It is no doubt that housing gives Singaporeans a headache.
From delayed Build-To-Order (BTO) flats to expensive properties, housing is a touchy subject for some people.
However, there’s some good news.
What National Development Minister Desmond Lee Has to Say
According to National Development Minister Desmond Lee, there are some early signs that both the resale and rental markets are slowing down.
These developments come as the cooling measures introduced in December 2021 and September 2022 work their way through the market.
The most recent cooling measures were implemented in September 2022, which include a 15-month waiting period for private property downgraders and tighter housing loans.
If you recall, many BTO projects were delayed by the COVID-19 pandemic.
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However, the Housing Development Board (HDB) is progressing well in clearing the backlog of delayed BTO projects.
According to Mr Lee, HDB has completed about 60% of the delayed projects over the past two years.
In addition, new flats are on the way.
HDB is aiming to launch up to 100,000 flats between 2021 and 2025.
This includes launching more BTO flats with waiting times below three years from 2024.
If you didn’t know, the waiting time for a BTO flat was around four to five years at the pandemic’s peak.
He added that about 2,000 to 3,000 such flats will be launched annually by 2025.
He told The Sunday Times, “With the resumption of some normalcy and BTO flats with waiting times under three years commencing again, we aim to bring down the waiting times and give people the assurance that they don’t have to wait too long for their flats.”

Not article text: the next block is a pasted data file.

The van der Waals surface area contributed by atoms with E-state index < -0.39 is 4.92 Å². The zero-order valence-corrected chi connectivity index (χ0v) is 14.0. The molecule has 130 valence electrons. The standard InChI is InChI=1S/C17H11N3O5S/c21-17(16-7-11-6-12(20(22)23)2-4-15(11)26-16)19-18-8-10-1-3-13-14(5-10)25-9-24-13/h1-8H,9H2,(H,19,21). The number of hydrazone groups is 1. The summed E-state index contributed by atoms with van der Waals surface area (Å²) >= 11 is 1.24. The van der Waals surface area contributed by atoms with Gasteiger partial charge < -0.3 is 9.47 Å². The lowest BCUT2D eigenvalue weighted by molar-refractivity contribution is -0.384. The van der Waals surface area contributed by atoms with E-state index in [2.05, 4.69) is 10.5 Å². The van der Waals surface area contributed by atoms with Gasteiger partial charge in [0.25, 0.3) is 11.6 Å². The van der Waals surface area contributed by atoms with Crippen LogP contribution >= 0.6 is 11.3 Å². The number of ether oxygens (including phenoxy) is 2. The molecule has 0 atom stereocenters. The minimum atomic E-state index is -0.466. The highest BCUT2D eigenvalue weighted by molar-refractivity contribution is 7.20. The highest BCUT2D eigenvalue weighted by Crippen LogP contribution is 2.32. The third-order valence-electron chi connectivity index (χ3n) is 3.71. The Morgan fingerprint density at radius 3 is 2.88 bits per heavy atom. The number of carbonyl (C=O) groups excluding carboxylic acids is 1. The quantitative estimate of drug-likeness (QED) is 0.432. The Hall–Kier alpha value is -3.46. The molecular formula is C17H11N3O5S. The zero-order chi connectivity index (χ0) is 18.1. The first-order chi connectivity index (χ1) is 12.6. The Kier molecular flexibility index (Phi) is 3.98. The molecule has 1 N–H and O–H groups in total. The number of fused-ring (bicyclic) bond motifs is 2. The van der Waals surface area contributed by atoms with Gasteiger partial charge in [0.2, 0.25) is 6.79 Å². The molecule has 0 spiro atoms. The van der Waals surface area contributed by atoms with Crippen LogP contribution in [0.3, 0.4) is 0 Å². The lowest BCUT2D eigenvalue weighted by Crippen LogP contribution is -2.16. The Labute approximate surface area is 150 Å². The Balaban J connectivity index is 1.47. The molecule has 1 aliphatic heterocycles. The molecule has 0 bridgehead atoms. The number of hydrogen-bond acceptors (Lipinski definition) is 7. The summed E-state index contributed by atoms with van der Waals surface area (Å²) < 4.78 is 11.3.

What About High BTO Application Rates?
Since 2020, the number of BTO application rates has increased sharply, causing some applicants to be unable to secure a flat.
However, Mr Lee noted that BTO application rates have started to moderate, as seen in the last two BTO exercises.
Notably, the latest launch drew fewer first-timer applicants compared to launches in the past three years.
The sharp increase in BTO application rates was partly due to our best friend, COVID-19.
During the pandemic, potential buyers saw a decrease in construction numbers and an increase in waiting times, prompting some to bring their applications forward due to the fear of not securing a house.
He said, “People were worried about whether they can get housing. They saw resale prices go up and that drove a certain psychology. It’s perfectly understandable because of the crisis.”
BTO launches usually happen four times a year in February, May, August and November, if you want to mark the dates down on your calendar.
The upcoming May sales exercise will launch new flats in mature estates like Bedok and Serangoon.
The estates have not seen new flats in seven and nine years respectively.
Mr Lee noted that flats launched in popular areas like matured estates would see greater interest.
However, he assured that the Government is committed to meeting the housing needs of Singaporeans.